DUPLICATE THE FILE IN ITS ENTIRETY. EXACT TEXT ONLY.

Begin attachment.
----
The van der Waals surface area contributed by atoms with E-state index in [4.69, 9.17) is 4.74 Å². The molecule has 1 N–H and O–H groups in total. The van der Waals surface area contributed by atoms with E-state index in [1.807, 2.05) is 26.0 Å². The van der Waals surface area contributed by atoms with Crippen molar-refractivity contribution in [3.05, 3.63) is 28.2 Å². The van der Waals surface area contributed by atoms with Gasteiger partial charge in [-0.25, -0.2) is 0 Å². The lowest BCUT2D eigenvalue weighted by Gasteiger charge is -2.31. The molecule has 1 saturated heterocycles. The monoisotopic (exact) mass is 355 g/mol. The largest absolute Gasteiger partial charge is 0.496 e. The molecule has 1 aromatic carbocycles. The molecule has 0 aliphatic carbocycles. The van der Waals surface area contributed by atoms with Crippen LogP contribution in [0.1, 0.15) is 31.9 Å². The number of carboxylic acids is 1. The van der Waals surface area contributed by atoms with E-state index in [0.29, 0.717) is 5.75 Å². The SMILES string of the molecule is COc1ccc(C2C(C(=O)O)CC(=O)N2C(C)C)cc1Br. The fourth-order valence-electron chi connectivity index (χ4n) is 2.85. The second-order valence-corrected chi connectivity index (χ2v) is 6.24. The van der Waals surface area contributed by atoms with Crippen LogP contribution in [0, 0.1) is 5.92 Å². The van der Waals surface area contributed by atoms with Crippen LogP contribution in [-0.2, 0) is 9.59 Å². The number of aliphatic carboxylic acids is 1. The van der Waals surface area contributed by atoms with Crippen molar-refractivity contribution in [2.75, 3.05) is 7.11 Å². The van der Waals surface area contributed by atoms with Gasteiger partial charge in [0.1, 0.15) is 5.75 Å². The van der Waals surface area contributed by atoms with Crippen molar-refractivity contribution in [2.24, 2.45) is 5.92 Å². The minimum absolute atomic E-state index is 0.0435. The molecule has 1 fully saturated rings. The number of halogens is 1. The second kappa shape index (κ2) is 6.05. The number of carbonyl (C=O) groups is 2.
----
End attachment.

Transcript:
The van der Waals surface area contributed by atoms with E-state index in [4.69, 9.17) is 4.74 Å². The molecule has 1 N–H and O–H groups in total. The van der Waals surface area contributed by atoms with E-state index in [1.807, 2.05) is 26.0 Å². The van der Waals surface area contributed by atoms with Crippen molar-refractivity contribution in [3.05, 3.63) is 28.2 Å². The van der Waals surface area contributed by atoms with Gasteiger partial charge in [-0.25, -0.2) is 0 Å². The lowest BCUT2D eigenvalue weighted by Gasteiger charge is -2.31. The molecule has 1 saturated heterocycles. The monoisotopic (exact) mass is 355 g/mol. The largest absolute Gasteiger partial charge is 0.496 e. The molecule has 1 aromatic carbocycles. The molecule has 0 aliphatic carbocycles. The van der Waals surface area contributed by atoms with Crippen LogP contribution in [0.1, 0.15) is 31.9 Å². The number of carboxylic acids is 1. The van der Waals surface area contributed by atoms with E-state index in [0.29, 0.717) is 5.75 Å². The SMILES string of the molecule is COc1ccc(C2C(C(=O)O)CC(=O)N2C(C)C)cc1Br. The fourth-order valence-electron chi connectivity index (χ4n) is 2.85. The second-order valence-corrected chi connectivity index (χ2v) is 6.24. The van der Waals surface area contributed by atoms with Crippen LogP contribution in [0, 0.1) is 5.92 Å². The van der Waals surface area contributed by atoms with Crippen LogP contribution in [-0.2, 0) is 9.59 Å². The number of aliphatic carboxylic acids is 1. The van der Waals surface area contributed by atoms with Crippen molar-refractivity contribution in [2.75, 3.05) is 7.11 Å². The van der Waals surface area contributed by atoms with Gasteiger partial charge in [0.1, 0.15) is 5.75 Å². The van der Waals surface area contributed by atoms with Crippen molar-refractivity contribution in [2.24, 2.45) is 5.92 Å². The minimum absolute atomic E-state index is 0.0435. The molecule has 1 fully saturated rings. The number of halogens is 1. The second kappa shape index (κ2) is 6.05. The number of carbonyl (C=O) groups is 2.